After that, Mosley will make a final determination as to whether Khadr can add the new causes of action to his existing lawsuit.




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Judge won’t toss amended Omar Khadr lawsuit against Ottawa but wants changes

  1. A ‘conspiracy’ to share information?

    That’s what police normally do, or certainly should do.

    And 20 million… for what? For letting the scoundrel back into Canada he owes the taxpayer at least as much.

    • Believe in a two tier justice system do you? One for the righteous, like you, and one for the assumed guilty, where pretty near anything goes.

      • Not ‘assumed guilty’, but ‘convicted’.

        There’s a difference.

        • In a Kangeroo court with a plea as the only option,other then never getting out, there isn’t actually.

          • Big difference in law.

  2. “That seems to be beside the point,” Mosley interjected, saying it
    didn’t matter if one party to the alleged conspiracy was beyond the
    reach of his court.

    Mosley also noted that Khadr’s plea agreement with the U.S. would not stand up if it was coerced as he alleges.”

    Just where does Harper and the DoJ get these freakin’ lawyers from – the discount bin at the Fraser Institute?

    The lady’s argument seems to amount to – he claims he got an unfair trial, and was coerced into an untruthful plea – too bad, we can’t do anything about that now…and how dare he attack the US system!
    Khadr is almost certainly not completely innocent, but i’m starting to think that like Arrar, he needs to win this for all Canadians who think everyone deserves a fair trial as a right of citizenship, if not justice. That he made bad choices and did wrong is starting to become beside the point if the means to convict him reek to heaven.

    • He was, and probably still is, simply evil.

      Justice has not yet been served on him, especially if he gets let out early in Canada instead of serving his term as he would in the US.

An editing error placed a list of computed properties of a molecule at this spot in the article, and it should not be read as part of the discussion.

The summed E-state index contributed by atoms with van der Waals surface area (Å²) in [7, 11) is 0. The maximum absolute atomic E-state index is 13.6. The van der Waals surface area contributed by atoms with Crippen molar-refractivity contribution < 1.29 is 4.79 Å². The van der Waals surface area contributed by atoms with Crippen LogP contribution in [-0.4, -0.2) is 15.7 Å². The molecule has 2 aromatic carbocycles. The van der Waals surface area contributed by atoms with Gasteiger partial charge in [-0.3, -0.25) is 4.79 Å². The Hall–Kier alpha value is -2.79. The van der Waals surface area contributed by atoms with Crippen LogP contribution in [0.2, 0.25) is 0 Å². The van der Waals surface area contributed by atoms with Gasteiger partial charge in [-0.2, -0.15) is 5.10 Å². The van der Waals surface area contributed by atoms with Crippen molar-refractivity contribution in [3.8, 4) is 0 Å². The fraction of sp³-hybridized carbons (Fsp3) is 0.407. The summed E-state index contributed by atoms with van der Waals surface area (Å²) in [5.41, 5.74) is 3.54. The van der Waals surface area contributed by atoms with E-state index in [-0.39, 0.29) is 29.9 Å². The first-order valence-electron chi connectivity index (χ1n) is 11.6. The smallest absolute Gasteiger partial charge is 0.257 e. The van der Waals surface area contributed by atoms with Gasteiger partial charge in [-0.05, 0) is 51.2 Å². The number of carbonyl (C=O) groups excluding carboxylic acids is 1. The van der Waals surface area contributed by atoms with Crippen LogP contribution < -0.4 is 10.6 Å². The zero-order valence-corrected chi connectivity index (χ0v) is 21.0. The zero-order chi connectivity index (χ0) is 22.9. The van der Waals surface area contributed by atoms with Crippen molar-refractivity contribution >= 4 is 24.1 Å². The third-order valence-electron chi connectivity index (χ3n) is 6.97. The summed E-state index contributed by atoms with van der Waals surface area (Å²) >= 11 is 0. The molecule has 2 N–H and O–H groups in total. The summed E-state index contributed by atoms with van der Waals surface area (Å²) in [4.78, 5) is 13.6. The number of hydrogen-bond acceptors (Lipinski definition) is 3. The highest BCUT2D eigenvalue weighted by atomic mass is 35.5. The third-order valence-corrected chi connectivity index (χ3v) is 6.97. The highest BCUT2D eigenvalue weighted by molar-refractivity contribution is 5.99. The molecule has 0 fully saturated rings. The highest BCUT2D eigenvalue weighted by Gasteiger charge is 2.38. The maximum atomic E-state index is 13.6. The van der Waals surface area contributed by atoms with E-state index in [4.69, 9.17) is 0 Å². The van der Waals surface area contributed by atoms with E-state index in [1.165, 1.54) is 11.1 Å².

• How do you “know” this…did you speak to god? Or did he speak to you?

        • The US does not have the ‘statutory release’ provisions we have here.

          In the US, people serve their time.

          • It was a military court operating under special provisions , they even said they might not release him if he won.
            No matter, since you’ve resorted to troll tactics[ intentionally not answering the question asked] this is over.

          • If you dislike the nature of the answers, ask better questions.

            For example, don’t use ‘this’ when it could refer to any of three concepts. I took the last mentioned one and answered for it. If you intended another, then you’d have needed to specify.

          • Good effort, not bad, i’ll even cede a point for my vagueness. But nevertheless your whole line of thought was mere assertion, conjecture and personal opinion. I’m pretty sure you knew where I was going. I asked for your authority. Unfortunately your opinion isn’t evidence.

  3. Omar Khadr is a CONVICTED WAR CRIMINAL. He plead guilty to the crimes he committed and now believes that the Canadian taxpayers owe him something. His lawsuit alleging that his “rights” were violated is frivolous and should be thrown out without further consideration. Only in a Canadian courtroom would this miscarriage of justice be permitted.